You’ll often see book trailers on an author’s website and the publisher’s youtube channel. But did you know that your public library’s catalog is another easy place to view book trailers? It’s also a great place to put a book trailer, whether you’re an author, a teacher, a parent, a young reader (or any age reader). All you need is a library card and you can add content — ratings, reviews, lists of favorites, tags, videos — to a book’s record in the public catalog.
My hometown library is Seattle Public Library, and we share catalog content with our nearby neighbors at King County Library System and our far away friends at Boston Public Library, and dozens of other libraries in between. When I uploaded this book trailer for The Charmed Children of Rookskill Castle by Janet Fox to Seattle’s catalog, it also shows up here at Boston Public Library.
And when I added the book trailer for Sarah Albee’s wonderful nonfiction book Why’d They Wear That? to Seattle’s catalog, it shows up here at San Francisco Public Library as well.
Here are a few other book trailers from recent middle-grade books I’ve loved — all uploaded via my local library’s website (I’ve listed a sampling of libraries where they show up, too):
- Magnificent Mya Tibbs: Spirit Week Showdown book trailer (Author: Crystal Allen; video in the Multnomah County Library; Portland, Oregon)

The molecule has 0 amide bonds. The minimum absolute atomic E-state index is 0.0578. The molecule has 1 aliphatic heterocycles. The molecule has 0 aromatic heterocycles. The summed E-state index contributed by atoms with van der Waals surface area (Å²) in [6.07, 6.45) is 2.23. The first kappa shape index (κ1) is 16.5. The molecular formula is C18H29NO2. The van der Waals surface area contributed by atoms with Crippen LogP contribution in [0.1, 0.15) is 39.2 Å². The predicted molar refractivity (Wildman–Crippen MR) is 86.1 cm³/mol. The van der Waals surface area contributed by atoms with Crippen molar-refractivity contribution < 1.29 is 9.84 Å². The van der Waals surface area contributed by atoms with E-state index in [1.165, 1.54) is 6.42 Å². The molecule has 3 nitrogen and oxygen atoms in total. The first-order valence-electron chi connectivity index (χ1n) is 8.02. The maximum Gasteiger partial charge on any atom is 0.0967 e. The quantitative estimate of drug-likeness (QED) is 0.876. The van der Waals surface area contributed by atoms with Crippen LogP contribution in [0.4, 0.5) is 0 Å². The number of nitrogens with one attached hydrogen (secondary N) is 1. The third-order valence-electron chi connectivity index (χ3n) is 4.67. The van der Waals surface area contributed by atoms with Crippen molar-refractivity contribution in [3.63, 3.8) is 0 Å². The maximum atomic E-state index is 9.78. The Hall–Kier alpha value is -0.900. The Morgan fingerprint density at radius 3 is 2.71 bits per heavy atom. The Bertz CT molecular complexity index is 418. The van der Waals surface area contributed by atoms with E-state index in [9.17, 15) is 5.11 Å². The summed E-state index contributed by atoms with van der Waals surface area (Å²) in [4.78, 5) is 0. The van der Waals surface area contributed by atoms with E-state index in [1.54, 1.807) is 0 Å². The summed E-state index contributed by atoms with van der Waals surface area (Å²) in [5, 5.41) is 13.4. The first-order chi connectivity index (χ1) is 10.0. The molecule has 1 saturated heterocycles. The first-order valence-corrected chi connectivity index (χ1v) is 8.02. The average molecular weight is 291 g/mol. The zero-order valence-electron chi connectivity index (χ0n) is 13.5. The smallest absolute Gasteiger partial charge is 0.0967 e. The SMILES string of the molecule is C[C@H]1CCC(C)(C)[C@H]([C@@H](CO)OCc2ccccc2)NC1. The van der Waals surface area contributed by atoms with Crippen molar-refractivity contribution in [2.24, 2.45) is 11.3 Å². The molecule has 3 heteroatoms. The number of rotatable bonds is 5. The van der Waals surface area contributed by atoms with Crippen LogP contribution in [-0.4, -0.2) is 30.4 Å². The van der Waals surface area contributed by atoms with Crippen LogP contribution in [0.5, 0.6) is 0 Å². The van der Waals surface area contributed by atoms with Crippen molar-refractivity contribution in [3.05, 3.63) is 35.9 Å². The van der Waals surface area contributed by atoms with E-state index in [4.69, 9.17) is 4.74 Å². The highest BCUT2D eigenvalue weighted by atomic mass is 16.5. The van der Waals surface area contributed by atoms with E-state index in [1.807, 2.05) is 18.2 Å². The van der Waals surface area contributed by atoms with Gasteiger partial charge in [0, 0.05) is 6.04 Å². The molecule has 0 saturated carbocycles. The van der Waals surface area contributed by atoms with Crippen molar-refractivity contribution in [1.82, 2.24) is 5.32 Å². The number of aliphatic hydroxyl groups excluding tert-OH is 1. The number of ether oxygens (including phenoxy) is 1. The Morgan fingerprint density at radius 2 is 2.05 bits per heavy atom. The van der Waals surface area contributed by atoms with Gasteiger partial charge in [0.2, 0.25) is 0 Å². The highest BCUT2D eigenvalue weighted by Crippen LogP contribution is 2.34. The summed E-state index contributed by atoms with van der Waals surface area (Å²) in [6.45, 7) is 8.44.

- The Jumbies book trailer (Author: Tracey Baptiste; video in the San Francisco Public Library catalog)
- House Arrest book trailer (Author: K.A. Holt; video in the Seattle Public Library catalog)
- The Tiara on the Terrace book trailer (Author: Kristen Kittscher; video in the San Diego Public Library catalog)
- Fish in a Tree book trailer (Author: Lynda Mullaly Hunt; video in the Edmonton Public Library catalog)
- Nanny X Returns book trailer (Author: Madelyn Rosenberg; video in the Seattle Public Library catalog)
- The Girl in the Tower book trailer (Author: Lisa Schroeder; video in the Seattle Public Library catalog)
- Ever After High series and Next Top Villain book trailer (Author: Suzanne Selfors; video in the Chicago Public Library catalog)
- The Trouble with Half a Moon book trailer (Author: Danette Vigilante; paperback release 2015; video in the Seattle Public Library catalog)
Not every library has the ability (or has chosen to) include videos in their catalogs. But I encourage you to check to see if yours does. And if it does, you can start playing around with rating books, making lists, and tagging local authors (here’s what comes up under the tag “Seattle authors“).
Video interviews, book reviews and book talks also make great content to enhance a library catalog. If your students are working on book-related videos, consider broadening their viewership by adding their work to a library catalog. If you’re an author and one of your presentations or interviews is filmed, consider uploading the video to your book’s catalog record.